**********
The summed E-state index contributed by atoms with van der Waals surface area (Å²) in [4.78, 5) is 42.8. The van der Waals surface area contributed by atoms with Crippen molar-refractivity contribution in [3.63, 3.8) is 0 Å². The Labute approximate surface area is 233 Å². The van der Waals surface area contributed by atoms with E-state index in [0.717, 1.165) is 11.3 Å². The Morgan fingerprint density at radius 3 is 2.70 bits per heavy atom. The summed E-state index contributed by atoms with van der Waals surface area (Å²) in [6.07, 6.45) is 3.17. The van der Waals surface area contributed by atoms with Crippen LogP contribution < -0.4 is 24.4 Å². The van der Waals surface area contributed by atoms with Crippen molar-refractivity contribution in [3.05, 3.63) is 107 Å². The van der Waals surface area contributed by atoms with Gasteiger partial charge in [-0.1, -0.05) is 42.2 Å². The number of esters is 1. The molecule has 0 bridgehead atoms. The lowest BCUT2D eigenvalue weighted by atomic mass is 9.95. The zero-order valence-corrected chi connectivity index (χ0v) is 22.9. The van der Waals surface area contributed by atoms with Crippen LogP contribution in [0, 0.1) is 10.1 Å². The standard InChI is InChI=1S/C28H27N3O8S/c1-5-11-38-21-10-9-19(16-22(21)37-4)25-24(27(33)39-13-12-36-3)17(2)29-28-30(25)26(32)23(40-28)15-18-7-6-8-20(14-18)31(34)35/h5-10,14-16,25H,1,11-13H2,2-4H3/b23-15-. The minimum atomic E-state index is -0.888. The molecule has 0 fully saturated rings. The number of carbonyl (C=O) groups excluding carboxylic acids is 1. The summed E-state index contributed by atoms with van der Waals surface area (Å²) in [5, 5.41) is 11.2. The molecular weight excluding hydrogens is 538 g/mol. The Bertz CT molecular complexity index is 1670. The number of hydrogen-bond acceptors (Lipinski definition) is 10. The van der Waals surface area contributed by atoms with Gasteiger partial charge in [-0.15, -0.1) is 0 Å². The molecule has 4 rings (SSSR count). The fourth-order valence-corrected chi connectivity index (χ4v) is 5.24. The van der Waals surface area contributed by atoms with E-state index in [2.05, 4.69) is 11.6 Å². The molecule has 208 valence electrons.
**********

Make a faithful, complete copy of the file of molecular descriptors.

The summed E-state index contributed by atoms with van der Waals surface area (Å²) in [4.78, 5) is 42.8. The van der Waals surface area contributed by atoms with Crippen molar-refractivity contribution in [3.63, 3.8) is 0 Å². The Labute approximate surface area is 233 Å². The van der Waals surface area contributed by atoms with E-state index in [0.717, 1.165) is 11.3 Å². The Morgan fingerprint density at radius 3 is 2.70 bits per heavy atom. The summed E-state index contributed by atoms with van der Waals surface area (Å²) in [6.07, 6.45) is 3.17. The van der Waals surface area contributed by atoms with Crippen LogP contribution < -0.4 is 24.4 Å². The van der Waals surface area contributed by atoms with Crippen molar-refractivity contribution in [3.05, 3.63) is 107 Å². The van der Waals surface area contributed by atoms with Gasteiger partial charge in [-0.1, -0.05) is 42.2 Å². The number of esters is 1. The molecule has 0 bridgehead atoms. The lowest BCUT2D eigenvalue weighted by atomic mass is 9.95. The zero-order valence-corrected chi connectivity index (χ0v) is 22.9. The van der Waals surface area contributed by atoms with Crippen LogP contribution in [0, 0.1) is 10.1 Å². The standard InChI is InChI=1S/C28H27N3O8S/c1-5-11-38-21-10-9-19(16-22(21)37-4)25-24(27(33)39-13-12-36-3)17(2)29-28-30(25)26(32)23(40-28)15-18-7-6-8-20(14-18)31(34)35/h5-10,14-16,25H,1,11-13H2,2-4H3/b23-15-. The minimum atomic E-state index is -0.888. The molecule has 0 fully saturated rings. The number of carbonyl (C=O) groups excluding carboxylic acids is 1. The summed E-state index contributed by atoms with van der Waals surface area (Å²) in [5, 5.41) is 11.2. The molecular weight excluding hydrogens is 538 g/mol. The Bertz CT molecular complexity index is 1670. The number of hydrogen-bond acceptors (Lipinski definition) is 10. The van der Waals surface area contributed by atoms with Gasteiger partial charge in [-0.15, -0.1) is 0 Å². The molecule has 4 rings (SSSR count). The fourth-order valence-corrected chi connectivity index (χ4v) is 5.24. The van der Waals surface area contributed by atoms with E-state index in [2.05, 4.69) is 11.6 Å². The molecule has 208 valence electrons.